I'm not exactly sure which process would be better. And what I'm doing is working, I suppose.

I just thought I would note the oddity of the process.

Tuesday, October 12, 2010


I cry when I watch the Olympics, profoundly moved by the human spirit that makes people go beyond what they believe to be possible.

Tonight, I am hoping to cry such tears but not simply about games. Tonight 32 Chilean men and a Bolivian man will be - God willing - raised a kilometre through the rock that has entombed them since August 5.

I can think of two other stories that resonate deeply in the same way: one is the story of Ernest Shackleton whose ill-fated 1914 trek to the South Pole resulted in the most remarkable story of courage and survival I've ever heard. The bottom line with this story is that despite three years under horrifying and isolated conditions as well as a nearly-impossible rescue, every single man survived. You can read his story here:

The other story is that of the Apollo 13 space mission. You've seen the movie. You've seen how ingenuity coupled with courage and providence made all the difference in getting them home. That and hope.

I want this one to be the third. I wonder which conditions would be the least hospitable - living in pack ice in the antarctic winter, being isolated in a small capsule in space, or being deep in the bowels of the earth. I suppose space is truly the least life-sustaining but really, I don't choose any of the options.

People keep using images of birth for tonight's rescue. I think it is apt.

What moves me most here is that no one ever gave up. The miners persisted in their tasks with stoicism and deep unyielding faith. The families have camped out at the site, wives and mistresses alike. There has been a baby born - named Esperanza. No expense has been spared and people from around the world have shared their expertise. For 33 men.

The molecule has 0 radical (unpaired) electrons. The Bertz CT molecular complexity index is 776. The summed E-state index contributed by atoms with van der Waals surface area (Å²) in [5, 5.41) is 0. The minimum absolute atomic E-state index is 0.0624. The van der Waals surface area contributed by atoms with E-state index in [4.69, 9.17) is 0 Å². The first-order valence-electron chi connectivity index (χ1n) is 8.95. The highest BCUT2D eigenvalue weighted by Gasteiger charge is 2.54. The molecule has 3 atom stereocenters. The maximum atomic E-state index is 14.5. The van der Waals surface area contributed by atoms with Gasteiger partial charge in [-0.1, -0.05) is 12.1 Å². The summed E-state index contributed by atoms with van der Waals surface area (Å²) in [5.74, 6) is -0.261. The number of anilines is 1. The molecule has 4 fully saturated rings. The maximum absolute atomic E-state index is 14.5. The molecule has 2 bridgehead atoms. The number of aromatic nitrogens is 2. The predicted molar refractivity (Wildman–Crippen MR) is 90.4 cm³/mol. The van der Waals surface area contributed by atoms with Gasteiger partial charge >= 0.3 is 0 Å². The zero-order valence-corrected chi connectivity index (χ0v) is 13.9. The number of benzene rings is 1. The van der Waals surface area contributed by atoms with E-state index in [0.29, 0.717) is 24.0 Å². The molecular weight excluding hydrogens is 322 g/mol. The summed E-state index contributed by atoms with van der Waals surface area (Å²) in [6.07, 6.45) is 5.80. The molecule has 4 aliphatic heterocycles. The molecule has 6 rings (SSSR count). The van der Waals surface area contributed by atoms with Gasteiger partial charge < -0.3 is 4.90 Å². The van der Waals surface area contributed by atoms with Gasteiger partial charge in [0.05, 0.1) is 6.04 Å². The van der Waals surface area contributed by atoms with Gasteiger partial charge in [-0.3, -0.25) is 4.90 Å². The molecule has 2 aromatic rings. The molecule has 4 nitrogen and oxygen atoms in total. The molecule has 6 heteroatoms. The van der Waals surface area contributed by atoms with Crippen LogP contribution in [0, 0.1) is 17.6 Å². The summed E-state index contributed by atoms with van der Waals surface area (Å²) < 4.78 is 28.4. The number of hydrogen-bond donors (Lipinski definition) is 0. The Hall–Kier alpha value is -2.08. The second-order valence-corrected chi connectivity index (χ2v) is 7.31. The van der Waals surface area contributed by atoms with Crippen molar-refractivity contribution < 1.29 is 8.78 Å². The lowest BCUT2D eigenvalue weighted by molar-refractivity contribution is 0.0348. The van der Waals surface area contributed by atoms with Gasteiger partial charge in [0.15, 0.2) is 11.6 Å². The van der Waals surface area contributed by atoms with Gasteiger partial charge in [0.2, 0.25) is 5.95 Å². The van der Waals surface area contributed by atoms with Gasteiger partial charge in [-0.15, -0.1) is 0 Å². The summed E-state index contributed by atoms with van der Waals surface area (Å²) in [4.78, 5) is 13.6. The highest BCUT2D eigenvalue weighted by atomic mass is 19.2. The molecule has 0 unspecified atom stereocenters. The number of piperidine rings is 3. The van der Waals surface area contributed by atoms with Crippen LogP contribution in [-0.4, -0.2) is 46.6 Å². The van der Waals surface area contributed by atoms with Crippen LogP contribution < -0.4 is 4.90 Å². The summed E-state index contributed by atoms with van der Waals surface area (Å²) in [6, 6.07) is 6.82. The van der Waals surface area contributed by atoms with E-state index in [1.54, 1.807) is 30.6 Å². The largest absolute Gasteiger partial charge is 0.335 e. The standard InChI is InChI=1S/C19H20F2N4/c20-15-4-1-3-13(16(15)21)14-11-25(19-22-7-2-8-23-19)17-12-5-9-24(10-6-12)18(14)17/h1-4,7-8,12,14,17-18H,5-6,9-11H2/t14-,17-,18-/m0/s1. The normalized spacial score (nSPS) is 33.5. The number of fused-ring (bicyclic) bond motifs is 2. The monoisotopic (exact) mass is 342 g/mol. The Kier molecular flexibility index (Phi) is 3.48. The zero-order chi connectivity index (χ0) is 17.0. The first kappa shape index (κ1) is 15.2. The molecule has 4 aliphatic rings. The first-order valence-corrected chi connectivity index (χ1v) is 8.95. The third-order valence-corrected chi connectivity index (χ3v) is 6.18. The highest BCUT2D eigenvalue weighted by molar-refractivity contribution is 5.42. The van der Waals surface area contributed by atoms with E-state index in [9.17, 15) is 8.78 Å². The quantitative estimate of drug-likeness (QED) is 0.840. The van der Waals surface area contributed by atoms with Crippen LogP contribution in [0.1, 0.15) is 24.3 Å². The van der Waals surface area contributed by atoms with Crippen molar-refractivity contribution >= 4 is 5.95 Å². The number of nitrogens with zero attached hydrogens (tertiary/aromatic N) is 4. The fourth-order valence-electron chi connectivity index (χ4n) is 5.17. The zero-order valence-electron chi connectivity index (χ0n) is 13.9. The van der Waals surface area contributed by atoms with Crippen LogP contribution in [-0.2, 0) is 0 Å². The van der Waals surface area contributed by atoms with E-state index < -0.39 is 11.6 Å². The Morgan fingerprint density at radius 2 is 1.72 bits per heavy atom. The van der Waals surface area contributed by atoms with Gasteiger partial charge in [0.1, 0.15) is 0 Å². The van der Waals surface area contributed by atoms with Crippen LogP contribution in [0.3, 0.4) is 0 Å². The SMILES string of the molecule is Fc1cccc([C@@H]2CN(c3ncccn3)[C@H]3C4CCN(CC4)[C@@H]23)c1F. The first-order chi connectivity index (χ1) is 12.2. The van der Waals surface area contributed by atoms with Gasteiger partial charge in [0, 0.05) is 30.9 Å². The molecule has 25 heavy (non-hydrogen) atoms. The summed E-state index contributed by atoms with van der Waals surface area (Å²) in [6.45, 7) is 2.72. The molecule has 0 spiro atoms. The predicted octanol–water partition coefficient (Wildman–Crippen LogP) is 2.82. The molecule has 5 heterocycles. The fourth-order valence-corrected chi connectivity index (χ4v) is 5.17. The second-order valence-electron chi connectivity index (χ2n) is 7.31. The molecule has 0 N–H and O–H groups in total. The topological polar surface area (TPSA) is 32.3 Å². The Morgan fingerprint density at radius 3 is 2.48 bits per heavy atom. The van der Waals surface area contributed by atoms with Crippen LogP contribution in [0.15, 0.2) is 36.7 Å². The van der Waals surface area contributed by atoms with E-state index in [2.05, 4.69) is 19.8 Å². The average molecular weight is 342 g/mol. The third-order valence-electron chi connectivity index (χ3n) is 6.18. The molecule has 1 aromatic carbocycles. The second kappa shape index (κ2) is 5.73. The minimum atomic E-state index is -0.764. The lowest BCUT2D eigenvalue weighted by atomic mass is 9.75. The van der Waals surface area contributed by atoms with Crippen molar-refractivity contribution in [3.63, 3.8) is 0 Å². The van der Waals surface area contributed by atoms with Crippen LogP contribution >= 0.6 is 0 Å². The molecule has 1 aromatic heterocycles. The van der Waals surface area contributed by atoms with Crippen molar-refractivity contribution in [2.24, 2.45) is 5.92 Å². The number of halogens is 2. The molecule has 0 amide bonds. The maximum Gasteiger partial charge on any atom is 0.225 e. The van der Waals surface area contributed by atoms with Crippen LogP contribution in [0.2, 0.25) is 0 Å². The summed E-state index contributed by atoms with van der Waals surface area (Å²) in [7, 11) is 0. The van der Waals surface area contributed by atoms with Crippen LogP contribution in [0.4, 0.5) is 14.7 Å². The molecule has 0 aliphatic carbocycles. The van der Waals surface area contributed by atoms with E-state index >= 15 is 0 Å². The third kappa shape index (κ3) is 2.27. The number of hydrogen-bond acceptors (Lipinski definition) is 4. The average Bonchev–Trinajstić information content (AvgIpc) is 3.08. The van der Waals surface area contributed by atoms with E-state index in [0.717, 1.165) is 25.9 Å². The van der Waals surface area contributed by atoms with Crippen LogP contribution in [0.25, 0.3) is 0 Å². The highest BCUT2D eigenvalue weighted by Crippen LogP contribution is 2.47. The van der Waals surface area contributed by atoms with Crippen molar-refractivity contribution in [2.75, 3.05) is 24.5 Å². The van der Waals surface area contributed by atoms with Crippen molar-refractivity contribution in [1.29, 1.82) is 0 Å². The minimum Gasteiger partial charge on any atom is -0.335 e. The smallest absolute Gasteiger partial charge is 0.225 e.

It is also a picture of salvation for me. A very clear picture. A rescue of people who cannot rescue themselves, and who have to believe that rescue is coming and entrust themselves to their rescuers. How far would you go to rescue someone who could not rescue themselves, I ask. And how far did someone go to rescue me.

Tomorrow, if all goes well, hope will turn to great rejoicing.

The Apollo 13 astronauts went on to careers in business and politics. Ernest Shackleton, by contrast, had a hard time returning home after the grueling conditions he faced and died prematurely from heart conditions caused by his years on the ice. I have to wonder about the 33 men being reborn tonight - what their futures will hold. I've heard there are television and movie contracts being negotiated, visits with royalty and politicians, and financial rewards. I hope there's more for them too - not stuff and ceremony - but more.

Something that kept them hoping these 68 days,

Tuesday, October 5, 2010


I've been cranky lately. Not constantly and not at everyone or everything. But a few things and a few people. I describe it best as "not suffering fools gladly." Not gladly at all. What has made me particularly grouchy is that there have been several occasions when I have been very excited about something I have done, only to be blamed for it, rather than smiled at. I'm also tired. September blew by incredibly quickly, but it was only yesterday that I finally got my house in order after nearly three months of minor but time-consuming and furniture-moving and waiting-for-paint-to-dry renovations. (In case you are curious: we took out most of the walls in the basement and scraped and properly painted the basement walls and floors, then moved our laundry upstairs to the main floor by ripping out an office wall, hiring someone to do plumbing and electrical work and constructing a wall, then redoing the office, including ripping out carpet and paneling, redoing the above and painting, then swapping that room with one son's bedroom. Let's just say that A Lot of Stuff was moved about endlessly in the process.) There is something tiring about living in chaos, possibly more so as I get older.